Top of the Morning: David Mercurio, Tony Hall, Tyco Splits, Netflix CEO apologizes, Institutional Investors

Man Group Names Mercurio First Stock Portfolio Manager in Asia (Bloomberg)
Man Group Plc (EMG) hired its first Asia- based portfolio manager focused on stocks as the world’s biggest hedge fund moves to expand its investments in the region. David Mercurio has been appointed head of Asia Equity and co-head of Global Equity Strategies, London-based Man Group said in a statement today. Mercurio joins the London-based hedge fund from the Government of Singapore Investment Corp. sovereign wealth fund, where he was a senior portfolio manager.

Tyco to Split Into Three Companies (DealBook)
Tyco International said that it planned to split into three public companies, the latest business to announce a breakup to bolster growth. In the next year, the conglomerate is looking to cleave off its North American residential alarm system unit, its flow control group and its commercial security business into separate companies.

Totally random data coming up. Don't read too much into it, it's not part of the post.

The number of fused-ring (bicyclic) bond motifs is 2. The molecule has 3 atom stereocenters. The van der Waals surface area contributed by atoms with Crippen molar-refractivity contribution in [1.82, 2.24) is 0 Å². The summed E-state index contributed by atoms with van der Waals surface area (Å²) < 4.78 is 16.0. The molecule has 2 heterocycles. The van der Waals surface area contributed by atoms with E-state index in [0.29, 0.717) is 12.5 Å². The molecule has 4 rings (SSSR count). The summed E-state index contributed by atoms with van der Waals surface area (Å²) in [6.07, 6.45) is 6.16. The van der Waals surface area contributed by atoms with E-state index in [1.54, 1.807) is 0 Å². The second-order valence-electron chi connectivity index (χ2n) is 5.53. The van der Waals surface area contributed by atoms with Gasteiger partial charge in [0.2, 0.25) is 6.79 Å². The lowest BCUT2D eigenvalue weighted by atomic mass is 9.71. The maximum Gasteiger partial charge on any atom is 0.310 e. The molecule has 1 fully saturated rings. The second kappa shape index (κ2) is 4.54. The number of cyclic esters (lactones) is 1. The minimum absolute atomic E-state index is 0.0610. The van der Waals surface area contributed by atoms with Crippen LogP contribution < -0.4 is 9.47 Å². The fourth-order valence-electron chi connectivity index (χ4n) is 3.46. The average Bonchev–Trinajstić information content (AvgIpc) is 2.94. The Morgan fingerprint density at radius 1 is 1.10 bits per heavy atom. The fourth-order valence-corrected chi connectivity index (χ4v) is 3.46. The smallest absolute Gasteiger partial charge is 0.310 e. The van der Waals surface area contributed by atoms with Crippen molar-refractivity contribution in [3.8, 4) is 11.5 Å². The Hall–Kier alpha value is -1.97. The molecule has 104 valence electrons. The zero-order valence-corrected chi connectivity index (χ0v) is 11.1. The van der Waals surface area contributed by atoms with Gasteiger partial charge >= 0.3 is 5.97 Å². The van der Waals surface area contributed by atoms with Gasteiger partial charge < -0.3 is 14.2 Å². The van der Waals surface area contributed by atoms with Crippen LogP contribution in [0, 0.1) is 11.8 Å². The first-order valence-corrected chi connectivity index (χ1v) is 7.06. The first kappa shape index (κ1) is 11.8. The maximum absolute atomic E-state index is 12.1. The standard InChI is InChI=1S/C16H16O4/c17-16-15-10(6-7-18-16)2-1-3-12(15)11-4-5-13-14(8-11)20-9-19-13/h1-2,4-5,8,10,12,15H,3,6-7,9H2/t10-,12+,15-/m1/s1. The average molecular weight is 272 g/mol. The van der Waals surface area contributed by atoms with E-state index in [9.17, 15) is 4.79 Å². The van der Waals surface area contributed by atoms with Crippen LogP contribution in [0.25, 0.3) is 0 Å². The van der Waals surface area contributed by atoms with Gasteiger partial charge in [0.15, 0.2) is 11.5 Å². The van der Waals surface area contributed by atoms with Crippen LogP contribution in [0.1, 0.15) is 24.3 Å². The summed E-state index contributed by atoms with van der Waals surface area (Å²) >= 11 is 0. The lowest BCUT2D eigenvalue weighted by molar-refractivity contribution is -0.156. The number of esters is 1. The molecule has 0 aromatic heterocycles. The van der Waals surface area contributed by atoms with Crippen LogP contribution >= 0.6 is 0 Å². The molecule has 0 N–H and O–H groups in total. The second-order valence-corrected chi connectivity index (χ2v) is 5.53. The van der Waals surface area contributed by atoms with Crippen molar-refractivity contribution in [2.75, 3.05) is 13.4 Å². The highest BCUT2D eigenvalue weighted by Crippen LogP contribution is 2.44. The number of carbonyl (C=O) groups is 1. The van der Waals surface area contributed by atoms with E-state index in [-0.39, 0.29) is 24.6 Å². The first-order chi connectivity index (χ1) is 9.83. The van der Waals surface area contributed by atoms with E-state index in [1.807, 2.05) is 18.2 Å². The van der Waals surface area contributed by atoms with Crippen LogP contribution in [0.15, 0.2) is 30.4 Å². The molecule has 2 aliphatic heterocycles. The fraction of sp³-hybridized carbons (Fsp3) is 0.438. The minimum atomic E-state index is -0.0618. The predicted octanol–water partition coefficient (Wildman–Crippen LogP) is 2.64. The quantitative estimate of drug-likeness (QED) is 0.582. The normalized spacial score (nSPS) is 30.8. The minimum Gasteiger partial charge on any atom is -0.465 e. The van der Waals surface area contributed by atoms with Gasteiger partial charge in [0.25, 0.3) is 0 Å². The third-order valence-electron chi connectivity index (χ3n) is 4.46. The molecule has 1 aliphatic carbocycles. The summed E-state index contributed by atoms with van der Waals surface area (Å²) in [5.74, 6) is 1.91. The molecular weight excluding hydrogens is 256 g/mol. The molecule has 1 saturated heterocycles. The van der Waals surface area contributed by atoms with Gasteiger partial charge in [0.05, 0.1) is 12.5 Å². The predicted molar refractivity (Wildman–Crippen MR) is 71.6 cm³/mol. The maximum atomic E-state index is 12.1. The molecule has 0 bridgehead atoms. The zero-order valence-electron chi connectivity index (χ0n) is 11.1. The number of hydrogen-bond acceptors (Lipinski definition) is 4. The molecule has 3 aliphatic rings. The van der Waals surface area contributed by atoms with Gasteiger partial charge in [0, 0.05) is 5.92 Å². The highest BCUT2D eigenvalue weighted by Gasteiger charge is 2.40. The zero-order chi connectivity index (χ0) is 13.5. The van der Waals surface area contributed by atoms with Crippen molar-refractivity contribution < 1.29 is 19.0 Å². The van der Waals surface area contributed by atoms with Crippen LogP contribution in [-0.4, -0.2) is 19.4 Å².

Netflix, Inc. (NASDAQ:NFLX)

“I messed up,” Netflix CEO says (DealBook)
Netflix Co-founder and CEO Reed Hastings made a public apology in his blog Sunday after a customer outburst against a hike in prices. “I messed up,” Hastings said. “I owe everyone an explanation.” Hastings posted the mea culpa after a barrage of customer backlash that caused Netflix stock to plunge.

Hedge Fund Boxer Hall Says Gold to Extend Gains: Commodities (DealBook)
Gold, platinum and Brent oil will lead gains in commodities as investors seek to protect their assets and shortages emerge, according to Tony Hall, the hedge- fund manager who earned 33 percent for his clients this year. Gold may climb 21 percent to a record $2,200 an ounce by the end of 2011, platinum may gain 10 percent and Brent could rise 25 percent to $140 a barrel in six months, said the London- based chief investment officer of Duet Commodities Fund Ltd., which manages more than $100 million of assets. Its eight-month gain compares with a mean return of 0.6 percent across commodity hedge funds tracked by and beat larger rivals such as Clive Capital LLP and Fortress Commodities Offshore Fund Ltd.